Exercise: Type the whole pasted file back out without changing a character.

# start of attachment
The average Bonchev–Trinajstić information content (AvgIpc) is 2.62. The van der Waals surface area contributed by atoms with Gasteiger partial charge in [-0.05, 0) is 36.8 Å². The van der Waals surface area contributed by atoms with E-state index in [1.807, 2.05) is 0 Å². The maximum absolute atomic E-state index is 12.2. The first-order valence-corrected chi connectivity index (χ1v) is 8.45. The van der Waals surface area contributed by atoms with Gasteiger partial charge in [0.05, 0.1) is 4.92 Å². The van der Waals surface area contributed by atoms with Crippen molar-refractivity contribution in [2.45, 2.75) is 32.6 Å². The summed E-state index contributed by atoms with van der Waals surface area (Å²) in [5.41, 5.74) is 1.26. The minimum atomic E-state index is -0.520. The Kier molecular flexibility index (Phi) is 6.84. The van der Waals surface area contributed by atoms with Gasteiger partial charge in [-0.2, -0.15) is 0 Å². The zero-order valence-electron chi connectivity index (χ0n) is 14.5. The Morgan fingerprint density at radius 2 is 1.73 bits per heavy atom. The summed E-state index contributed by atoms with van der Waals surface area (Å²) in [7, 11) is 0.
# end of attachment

The average Bonchev–Trinajstić information content (AvgIpc) is 2.62. The van der Waals surface area contributed by atoms with Gasteiger partial charge in [-0.05, 0) is 36.8 Å². The van der Waals surface area contributed by atoms with E-state index in [1.807, 2.05) is 0 Å². The maximum absolute atomic E-state index is 12.2. The first-order valence-corrected chi connectivity index (χ1v) is 8.45. The van der Waals surface area contributed by atoms with Gasteiger partial charge in [0.05, 0.1) is 4.92 Å². The van der Waals surface area contributed by atoms with Crippen molar-refractivity contribution in [2.45, 2.75) is 32.6 Å². The summed E-state index contributed by atoms with van der Waals surface area (Å²) in [5.41, 5.74) is 1.26. The minimum atomic E-state index is -0.520. The Kier molecular flexibility index (Phi) is 6.84. The van der Waals surface area contributed by atoms with Gasteiger partial charge in [-0.2, -0.15) is 0 Å². The zero-order valence-electron chi connectivity index (χ0n) is 14.5. The Morgan fingerprint density at radius 2 is 1.73 bits per heavy atom. The summed E-state index contributed by atoms with van der Waals surface area (Å²) in [7, 11) is 0.